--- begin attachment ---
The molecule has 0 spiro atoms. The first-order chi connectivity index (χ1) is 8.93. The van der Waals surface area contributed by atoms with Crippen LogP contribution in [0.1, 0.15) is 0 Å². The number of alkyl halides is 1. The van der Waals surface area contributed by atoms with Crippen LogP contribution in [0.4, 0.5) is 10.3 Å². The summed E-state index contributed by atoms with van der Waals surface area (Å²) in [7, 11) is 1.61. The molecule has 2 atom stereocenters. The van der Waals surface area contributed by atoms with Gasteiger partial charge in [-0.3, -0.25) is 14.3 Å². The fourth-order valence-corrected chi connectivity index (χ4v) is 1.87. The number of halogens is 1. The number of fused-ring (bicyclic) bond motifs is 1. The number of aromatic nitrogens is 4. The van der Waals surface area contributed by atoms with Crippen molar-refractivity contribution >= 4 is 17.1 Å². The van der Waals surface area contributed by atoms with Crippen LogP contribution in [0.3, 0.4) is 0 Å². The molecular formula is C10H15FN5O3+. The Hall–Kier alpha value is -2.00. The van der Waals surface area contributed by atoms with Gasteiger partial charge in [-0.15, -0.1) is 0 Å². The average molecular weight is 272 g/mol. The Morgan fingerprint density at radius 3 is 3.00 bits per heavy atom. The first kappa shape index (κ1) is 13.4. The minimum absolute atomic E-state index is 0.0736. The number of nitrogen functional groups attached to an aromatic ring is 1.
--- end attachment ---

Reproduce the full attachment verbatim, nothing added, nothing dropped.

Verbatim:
The molecule has 0 spiro atoms. The first-order chi connectivity index (χ1) is 8.93. The van der Waals surface area contributed by atoms with Crippen LogP contribution in [0.1, 0.15) is 0 Å². The number of alkyl halides is 1. The van der Waals surface area contributed by atoms with Crippen LogP contribution in [0.4, 0.5) is 10.3 Å². The summed E-state index contributed by atoms with van der Waals surface area (Å²) in [7, 11) is 1.61. The molecule has 2 atom stereocenters. The van der Waals surface area contributed by atoms with Gasteiger partial charge in [-0.3, -0.25) is 14.3 Å². The fourth-order valence-corrected chi connectivity index (χ4v) is 1.87. The number of halogens is 1. The number of fused-ring (bicyclic) bond motifs is 1. The number of aromatic nitrogens is 4. The van der Waals surface area contributed by atoms with Crippen molar-refractivity contribution >= 4 is 17.1 Å². The van der Waals surface area contributed by atoms with Crippen LogP contribution in [0.3, 0.4) is 0 Å². The molecular formula is C10H15FN5O3+. The Hall–Kier alpha value is -2.00. The van der Waals surface area contributed by atoms with Gasteiger partial charge in [-0.15, -0.1) is 0 Å². The average molecular weight is 272 g/mol. The Morgan fingerprint density at radius 3 is 3.00 bits per heavy atom. The first kappa shape index (κ1) is 13.4. The minimum absolute atomic E-state index is 0.0736. The number of nitrogen functional groups attached to an aromatic ring is 1.